If your home's air pollution problems cannot be completely solved by eliminating and isolating sources of pollutants, you will need to install some kind of air filter. Whether that is a small, portable unit for occasional use or a large, whole-house ventilation system depends on how bad the problem is.
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It is one of life's cruel ironies that the most common heating system in the USA is also one of the least environmentally friendly. Forced-air heating installations are present in over 60% of homes in the country. Of course, some are better than others – these systems have heat generated by solar thermal systems, heat pumps, and furnaces of all types (oil-fired, gas-fired, electric, or wood).
If your home needs air filters to remove airborne pollutants, you should consider very carefully which model you buy. It needs to be big enough, efficient enough, and also good enough to remove problem particles if a home's inhabitants are asthmatic or allergic.
Regardless of what kind of backup heating system you put in your passive solar home – forced-air, radiant floor, baseboard hot-water, or something else – you're going to need a source of heat. And that means a high-efficiency boiler or furnace.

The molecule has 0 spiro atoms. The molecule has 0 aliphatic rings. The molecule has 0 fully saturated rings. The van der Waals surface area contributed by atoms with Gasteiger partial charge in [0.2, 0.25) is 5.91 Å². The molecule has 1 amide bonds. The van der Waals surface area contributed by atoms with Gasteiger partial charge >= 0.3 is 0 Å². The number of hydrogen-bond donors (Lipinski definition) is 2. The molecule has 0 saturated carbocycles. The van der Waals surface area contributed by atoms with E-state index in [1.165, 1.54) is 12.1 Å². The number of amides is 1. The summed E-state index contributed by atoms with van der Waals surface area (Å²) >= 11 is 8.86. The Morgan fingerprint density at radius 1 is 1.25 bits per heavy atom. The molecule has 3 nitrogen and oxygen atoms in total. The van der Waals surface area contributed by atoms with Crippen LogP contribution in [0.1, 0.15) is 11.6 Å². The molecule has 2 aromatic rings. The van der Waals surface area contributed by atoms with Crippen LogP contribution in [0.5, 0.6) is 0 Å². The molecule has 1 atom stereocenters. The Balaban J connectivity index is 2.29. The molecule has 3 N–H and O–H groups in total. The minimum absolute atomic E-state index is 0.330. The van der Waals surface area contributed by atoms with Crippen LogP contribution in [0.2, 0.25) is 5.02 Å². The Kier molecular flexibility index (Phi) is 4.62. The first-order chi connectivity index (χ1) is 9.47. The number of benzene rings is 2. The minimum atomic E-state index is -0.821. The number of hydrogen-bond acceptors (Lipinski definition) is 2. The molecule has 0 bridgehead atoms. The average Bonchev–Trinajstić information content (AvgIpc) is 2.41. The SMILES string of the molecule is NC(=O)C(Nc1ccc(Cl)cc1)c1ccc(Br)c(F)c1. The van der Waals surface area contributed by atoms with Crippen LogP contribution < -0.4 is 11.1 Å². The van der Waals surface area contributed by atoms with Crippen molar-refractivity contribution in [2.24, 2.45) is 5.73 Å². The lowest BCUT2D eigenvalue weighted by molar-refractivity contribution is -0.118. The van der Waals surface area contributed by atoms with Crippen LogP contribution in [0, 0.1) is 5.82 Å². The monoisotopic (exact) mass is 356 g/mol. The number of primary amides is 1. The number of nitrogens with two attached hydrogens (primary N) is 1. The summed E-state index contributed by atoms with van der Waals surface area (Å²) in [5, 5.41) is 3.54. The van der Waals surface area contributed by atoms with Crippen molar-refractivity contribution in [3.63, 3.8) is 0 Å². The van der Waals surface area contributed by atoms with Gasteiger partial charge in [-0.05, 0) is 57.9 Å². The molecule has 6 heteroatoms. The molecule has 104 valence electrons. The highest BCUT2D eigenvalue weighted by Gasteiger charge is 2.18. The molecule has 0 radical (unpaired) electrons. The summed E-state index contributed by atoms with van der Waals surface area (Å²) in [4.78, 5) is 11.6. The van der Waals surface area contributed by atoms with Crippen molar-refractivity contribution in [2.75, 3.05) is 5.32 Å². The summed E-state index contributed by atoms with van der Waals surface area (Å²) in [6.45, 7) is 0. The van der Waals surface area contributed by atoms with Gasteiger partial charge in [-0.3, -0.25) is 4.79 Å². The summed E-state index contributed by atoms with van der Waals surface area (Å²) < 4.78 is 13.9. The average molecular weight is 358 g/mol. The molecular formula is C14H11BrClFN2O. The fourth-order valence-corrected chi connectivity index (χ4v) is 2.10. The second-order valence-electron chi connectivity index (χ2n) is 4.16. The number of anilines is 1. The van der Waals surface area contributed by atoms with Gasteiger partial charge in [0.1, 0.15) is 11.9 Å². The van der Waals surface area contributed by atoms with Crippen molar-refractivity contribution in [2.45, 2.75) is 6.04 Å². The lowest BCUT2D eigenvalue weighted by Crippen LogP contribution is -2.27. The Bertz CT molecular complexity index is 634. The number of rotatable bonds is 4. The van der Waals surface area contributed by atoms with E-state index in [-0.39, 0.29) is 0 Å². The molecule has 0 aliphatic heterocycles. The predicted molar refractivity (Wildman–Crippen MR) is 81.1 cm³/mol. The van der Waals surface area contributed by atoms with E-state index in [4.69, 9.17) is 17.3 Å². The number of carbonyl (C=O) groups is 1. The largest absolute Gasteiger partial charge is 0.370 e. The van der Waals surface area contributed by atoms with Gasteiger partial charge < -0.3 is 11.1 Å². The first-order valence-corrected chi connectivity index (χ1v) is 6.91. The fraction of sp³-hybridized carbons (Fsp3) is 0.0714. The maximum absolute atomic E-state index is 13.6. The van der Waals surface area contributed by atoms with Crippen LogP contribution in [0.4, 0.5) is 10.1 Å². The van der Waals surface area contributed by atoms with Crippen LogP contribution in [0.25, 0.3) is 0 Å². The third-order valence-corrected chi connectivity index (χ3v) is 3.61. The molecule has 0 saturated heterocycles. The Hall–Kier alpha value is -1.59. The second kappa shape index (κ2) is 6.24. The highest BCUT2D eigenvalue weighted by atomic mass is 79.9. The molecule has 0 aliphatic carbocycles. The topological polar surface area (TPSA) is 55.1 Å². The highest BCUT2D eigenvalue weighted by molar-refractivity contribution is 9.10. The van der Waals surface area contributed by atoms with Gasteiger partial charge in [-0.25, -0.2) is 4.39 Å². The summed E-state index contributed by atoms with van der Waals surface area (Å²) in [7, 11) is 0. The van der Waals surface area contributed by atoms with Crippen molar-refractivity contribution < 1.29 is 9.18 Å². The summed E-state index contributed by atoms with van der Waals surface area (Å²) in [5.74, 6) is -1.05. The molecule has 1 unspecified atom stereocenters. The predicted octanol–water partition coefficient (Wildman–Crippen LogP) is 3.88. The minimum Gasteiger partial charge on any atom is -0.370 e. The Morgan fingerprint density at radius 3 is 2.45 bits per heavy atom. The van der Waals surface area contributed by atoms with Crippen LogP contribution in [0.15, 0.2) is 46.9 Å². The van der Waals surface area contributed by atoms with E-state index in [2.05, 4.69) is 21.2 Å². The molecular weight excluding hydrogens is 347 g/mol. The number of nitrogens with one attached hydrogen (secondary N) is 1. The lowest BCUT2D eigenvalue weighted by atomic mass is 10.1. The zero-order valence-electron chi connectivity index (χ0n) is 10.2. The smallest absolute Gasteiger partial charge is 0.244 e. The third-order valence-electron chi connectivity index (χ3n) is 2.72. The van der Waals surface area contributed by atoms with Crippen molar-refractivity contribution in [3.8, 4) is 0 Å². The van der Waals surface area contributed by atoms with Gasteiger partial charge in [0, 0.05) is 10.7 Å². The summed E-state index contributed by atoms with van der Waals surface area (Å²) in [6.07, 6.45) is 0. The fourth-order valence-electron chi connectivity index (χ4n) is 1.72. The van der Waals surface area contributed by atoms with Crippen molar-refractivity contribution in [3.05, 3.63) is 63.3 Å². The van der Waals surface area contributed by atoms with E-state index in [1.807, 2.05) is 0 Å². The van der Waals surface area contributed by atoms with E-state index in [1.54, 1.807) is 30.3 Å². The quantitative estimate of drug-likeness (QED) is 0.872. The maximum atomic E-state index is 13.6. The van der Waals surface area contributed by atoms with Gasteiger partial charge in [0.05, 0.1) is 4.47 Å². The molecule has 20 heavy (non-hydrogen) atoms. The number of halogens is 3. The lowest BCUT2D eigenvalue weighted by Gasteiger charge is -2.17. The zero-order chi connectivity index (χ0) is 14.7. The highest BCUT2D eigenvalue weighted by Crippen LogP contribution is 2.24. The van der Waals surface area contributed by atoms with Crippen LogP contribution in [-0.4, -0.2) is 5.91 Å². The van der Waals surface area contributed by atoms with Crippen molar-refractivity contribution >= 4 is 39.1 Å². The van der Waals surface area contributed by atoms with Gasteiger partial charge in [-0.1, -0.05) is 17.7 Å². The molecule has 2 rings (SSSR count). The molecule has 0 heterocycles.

That title might fill you with apprehension and, in many ways, you'd be right: analyzing such a complex thing as a home's energy performance without using software is a daunting task. But it is possible. There are even several books which include worksheets and detailed descriptions of how to build a more accurate assessment than the one we'll outline here.
Holistic or integrated home design is the art and science of creating homes which take full advantage of the natural resources available – notably light and heat – while providing a comfortable, pleasant living environment. Like all things, it has its advantages and disadvantages.
Two alternatives to standard windows are clerestory windows – those high-up windows that sit between two levels of external roofing – and skylights. They both have their uses in passive solar design, though you have to be careful with their effects on light and heating.
The ideal layout for a home built around passive solar concepts is a simple rectangle. Not only does this ensure that the long axis of the building gathers as much solar energy as possible (assuming it faces true south, of course), but it also limits the amount of summer heat gathered by the east- and west-facing sides.